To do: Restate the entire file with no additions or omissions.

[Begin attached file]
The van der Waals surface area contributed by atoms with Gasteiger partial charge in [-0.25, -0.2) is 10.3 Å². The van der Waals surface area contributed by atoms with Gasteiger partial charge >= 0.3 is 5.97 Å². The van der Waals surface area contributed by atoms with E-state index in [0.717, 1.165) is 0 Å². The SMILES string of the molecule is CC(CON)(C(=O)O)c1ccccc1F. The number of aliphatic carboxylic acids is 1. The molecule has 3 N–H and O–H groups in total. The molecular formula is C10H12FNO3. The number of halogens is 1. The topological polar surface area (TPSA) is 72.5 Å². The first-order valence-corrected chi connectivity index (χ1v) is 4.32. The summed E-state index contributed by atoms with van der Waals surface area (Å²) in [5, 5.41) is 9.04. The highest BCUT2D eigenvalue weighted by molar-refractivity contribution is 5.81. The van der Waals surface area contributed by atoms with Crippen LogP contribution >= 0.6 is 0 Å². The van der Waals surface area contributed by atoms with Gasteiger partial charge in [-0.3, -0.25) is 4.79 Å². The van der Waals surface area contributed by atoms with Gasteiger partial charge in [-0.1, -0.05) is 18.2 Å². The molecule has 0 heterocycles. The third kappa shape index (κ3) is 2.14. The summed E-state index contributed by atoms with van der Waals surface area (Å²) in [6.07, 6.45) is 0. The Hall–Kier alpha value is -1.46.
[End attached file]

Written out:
The van der Waals surface area contributed by atoms with Gasteiger partial charge in [-0.25, -0.2) is 10.3 Å². The van der Waals surface area contributed by atoms with Gasteiger partial charge >= 0.3 is 5.97 Å². The van der Waals surface area contributed by atoms with E-state index in [0.717, 1.165) is 0 Å². The SMILES string of the molecule is CC(CON)(C(=O)O)c1ccccc1F. The number of aliphatic carboxylic acids is 1. The molecule has 3 N–H and O–H groups in total. The molecular formula is C10H12FNO3. The number of halogens is 1. The topological polar surface area (TPSA) is 72.5 Å². The first-order valence-corrected chi connectivity index (χ1v) is 4.32. The summed E-state index contributed by atoms with van der Waals surface area (Å²) in [5, 5.41) is 9.04. The highest BCUT2D eigenvalue weighted by molar-refractivity contribution is 5.81. The van der Waals surface area contributed by atoms with Crippen LogP contribution >= 0.6 is 0 Å². The van der Waals surface area contributed by atoms with Gasteiger partial charge in [-0.3, -0.25) is 4.79 Å². The van der Waals surface area contributed by atoms with Gasteiger partial charge in [-0.1, -0.05) is 18.2 Å². The molecule has 0 heterocycles. The third kappa shape index (κ3) is 2.14. The summed E-state index contributed by atoms with van der Waals surface area (Å²) in [6.07, 6.45) is 0. The Hall–Kier alpha value is -1.46.